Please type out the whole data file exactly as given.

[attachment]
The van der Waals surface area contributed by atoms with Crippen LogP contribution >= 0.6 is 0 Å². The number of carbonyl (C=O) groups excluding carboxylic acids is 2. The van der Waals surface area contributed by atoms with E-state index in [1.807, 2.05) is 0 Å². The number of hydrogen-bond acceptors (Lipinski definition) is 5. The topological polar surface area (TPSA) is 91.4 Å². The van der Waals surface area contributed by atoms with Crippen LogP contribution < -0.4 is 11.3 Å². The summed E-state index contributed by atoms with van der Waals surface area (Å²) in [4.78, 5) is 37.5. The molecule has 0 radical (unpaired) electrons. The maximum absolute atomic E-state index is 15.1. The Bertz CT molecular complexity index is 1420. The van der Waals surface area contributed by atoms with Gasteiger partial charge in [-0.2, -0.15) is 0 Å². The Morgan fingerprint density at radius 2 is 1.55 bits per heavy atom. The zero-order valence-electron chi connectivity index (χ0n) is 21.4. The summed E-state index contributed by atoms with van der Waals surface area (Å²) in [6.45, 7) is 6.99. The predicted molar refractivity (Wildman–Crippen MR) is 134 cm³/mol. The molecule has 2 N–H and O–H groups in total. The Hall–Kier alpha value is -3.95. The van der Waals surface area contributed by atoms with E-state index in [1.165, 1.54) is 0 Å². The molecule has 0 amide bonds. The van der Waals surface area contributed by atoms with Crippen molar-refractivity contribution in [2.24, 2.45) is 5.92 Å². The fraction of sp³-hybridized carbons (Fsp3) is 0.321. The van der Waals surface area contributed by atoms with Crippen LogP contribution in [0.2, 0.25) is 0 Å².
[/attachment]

The van der Waals surface area contributed by atoms with Crippen LogP contribution >= 0.6 is 0 Å². The number of carbonyl (C=O) groups excluding carboxylic acids is 2. The van der Waals surface area contributed by atoms with E-state index in [1.807, 2.05) is 0 Å². The number of hydrogen-bond acceptors (Lipinski definition) is 5. The topological polar surface area (TPSA) is 91.4 Å². The van der Waals surface area contributed by atoms with Crippen LogP contribution < -0.4 is 11.3 Å². The summed E-state index contributed by atoms with van der Waals surface area (Å²) in [4.78, 5) is 37.5. The molecule has 0 radical (unpaired) electrons. The maximum absolute atomic E-state index is 15.1. The Bertz CT molecular complexity index is 1420. The van der Waals surface area contributed by atoms with Gasteiger partial charge in [-0.2, -0.15) is 0 Å². The Morgan fingerprint density at radius 2 is 1.55 bits per heavy atom. The zero-order valence-electron chi connectivity index (χ0n) is 21.4. The summed E-state index contributed by atoms with van der Waals surface area (Å²) in [6.45, 7) is 6.99. The predicted molar refractivity (Wildman–Crippen MR) is 134 cm³/mol. The molecule has 2 N–H and O–H groups in total. The Hall–Kier alpha value is -3.95. The van der Waals surface area contributed by atoms with E-state index in [1.165, 1.54) is 0 Å². The molecule has 0 amide bonds. The van der Waals surface area contributed by atoms with Crippen molar-refractivity contribution in [2.24, 2.45) is 5.92 Å². The fraction of sp³-hybridized carbons (Fsp3) is 0.321. The van der Waals surface area contributed by atoms with Crippen LogP contribution in [0.2, 0.25) is 0 Å².